Wealthy Parents Worry Kids Will Squander Inheritances
Many high-income parents are concerned that by leaving a large inheritance, it can do more harm than good for their loved ones, according to a new survey.
The report, “How Much Should I Give to My Family?” released Thursday by Merrill Lynch’s Private Banking and Investment Group, is based on a survey of 206 high net worth parents with $5 million or more in investable assets about their wealth management plans.
The survey found that a majority (91 percent) of people plan to leave the lion’s share of their wealth to family members, motivated by a desire to positively influence the lives of loved ones. However, the results indicate that many see significant risk in passing on wealth without context, conversation, guidance or accountability. Parents surveyed note that fear of disrupting family harmony and a lack of clarity rank high on the list of reasons not to discuss giving.
Forty-six percent of the high net worth individuals surveyed said they are concerned about giving too much money, and only about half are confident that the distribution of their assets will have the intended impact. The survey found that the greater their assets, the greater the level of concern.
When asked at what point an inheritance or gift is considered too much, 46 percent said “when the money creates a disincentive to achieve one’s full potential.” Twenty-eight percent said it is when the recipient can indulge in a perpetual life of leisure.
Two-thirds (66 percent) of the survey respondents exhibited at least some degree of concern about the negative impact of gifted assets on a particular individual or group of individuals.
“Too often, people think only about dollars amounts, not impact, when deciding how much is too much to give,” said Michael Liersch, head of behavioral finance and goals-based development at Merrill Lynch Wealth Management, in a sattement. “There is no silver bullet answer or one-size-fits-all approach to gifting assets. The process of meaningful, intentional giving, whether to family, friends or philanthropy, should be highly personalized. It requires honesty, humility and a willingness to face this all-important topic head on.”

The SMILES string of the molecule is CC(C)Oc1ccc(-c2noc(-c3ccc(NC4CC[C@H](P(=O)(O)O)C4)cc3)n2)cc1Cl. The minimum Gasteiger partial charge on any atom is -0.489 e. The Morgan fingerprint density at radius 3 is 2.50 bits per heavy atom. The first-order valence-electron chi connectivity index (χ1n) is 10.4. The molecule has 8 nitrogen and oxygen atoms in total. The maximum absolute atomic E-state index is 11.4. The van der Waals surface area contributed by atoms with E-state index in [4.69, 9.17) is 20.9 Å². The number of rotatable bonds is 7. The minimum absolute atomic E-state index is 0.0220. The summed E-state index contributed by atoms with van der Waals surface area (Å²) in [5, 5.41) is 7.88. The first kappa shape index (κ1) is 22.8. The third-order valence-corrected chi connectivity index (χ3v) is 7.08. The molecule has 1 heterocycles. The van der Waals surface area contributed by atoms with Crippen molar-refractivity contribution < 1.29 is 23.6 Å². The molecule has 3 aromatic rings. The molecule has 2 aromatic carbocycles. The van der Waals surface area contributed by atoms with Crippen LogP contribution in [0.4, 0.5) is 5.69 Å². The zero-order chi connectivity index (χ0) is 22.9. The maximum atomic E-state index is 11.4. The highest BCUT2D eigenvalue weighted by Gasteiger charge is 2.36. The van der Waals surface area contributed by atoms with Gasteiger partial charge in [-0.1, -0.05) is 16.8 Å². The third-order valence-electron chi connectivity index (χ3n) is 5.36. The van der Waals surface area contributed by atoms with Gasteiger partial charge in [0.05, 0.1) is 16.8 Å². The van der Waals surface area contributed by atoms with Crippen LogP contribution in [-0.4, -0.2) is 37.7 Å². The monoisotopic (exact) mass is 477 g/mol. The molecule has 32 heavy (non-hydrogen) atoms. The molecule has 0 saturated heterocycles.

More than half (52 percent) of all respondents and 42 percent of those with more than $10 million in assets plan for virtually all of their remaining assets to be distributed after they are gone, with their wishes outlined in a will or trust and estate plan.
While more than six in 10 (63 percent) of the survey respondents said they have documented or defined plans to pass financial assets to others, only 29 percent have had a conversation with the recipients. Far fewer have articulated their intended purpose via letter (16 percent), a values statement (3 percent) or video (2 percent).
The appropriate amount of money to give and the best model for giving vary depending on the recipient, according to the report. While many wealth creators want to be fair and equitable in the distribution of their assets, their concern about giving too much is often associated with how it might affect a specific person of group of people, such as a child with special needs or a family member struggling with addictions.
One-quarter of respondents said they consider equity and/or fairness the top consideration when deciding how much to distribute assets among their heirs, yet nearly 40 percent say they want to be fair to everyone.
The paper provides a framework for a personalized giving model and five factors of decision-making about how much and to whom to give. In addition, the paper takes an in-depth look at the financial and emotional implications of gifting assets during one’s lifetime or after they are gone.
The report suggests that the idea of giving too much is of particular concern for people who have not clearly identified the purpose of their wealth or defined their values and intent for passing it on.
“Many wealthy families shy away from discussions about wealth, and their avoidance can impede the very real and important process of defining priorities for wealth and giving,” said Stacy Allred, a managing director and wealth strategist in the Merrill Lynch Private Banking and Investment Group and leader of Merrill Lynch’s Center for Family Wealth Dynamics and Governance. “Unfortunately, discussions around wealth tend to occur only at big life junctures, such as an illness or death, when it is often too late to influence the way wealth is distributed, perceptions of the gift by its recipients or how they use it.”
The top three events that trigger a dialogue about wealth transfer are: a health issue (56 percent); death of a family member or friend (43 percent); or an initial discussion with a professional advisor (34 percent).
The primary reasons for not talking with family about giving are: (1) simply not thinking about it, and (2) concern about disrupting family harmony.
Insight from the research and discussions with clients indicate that there is a higher degree of confidence about giving decisions by people who involve a trusted advisor in formally structuring giving strategies, with guidelines and, in some cases, restrictions and accountability.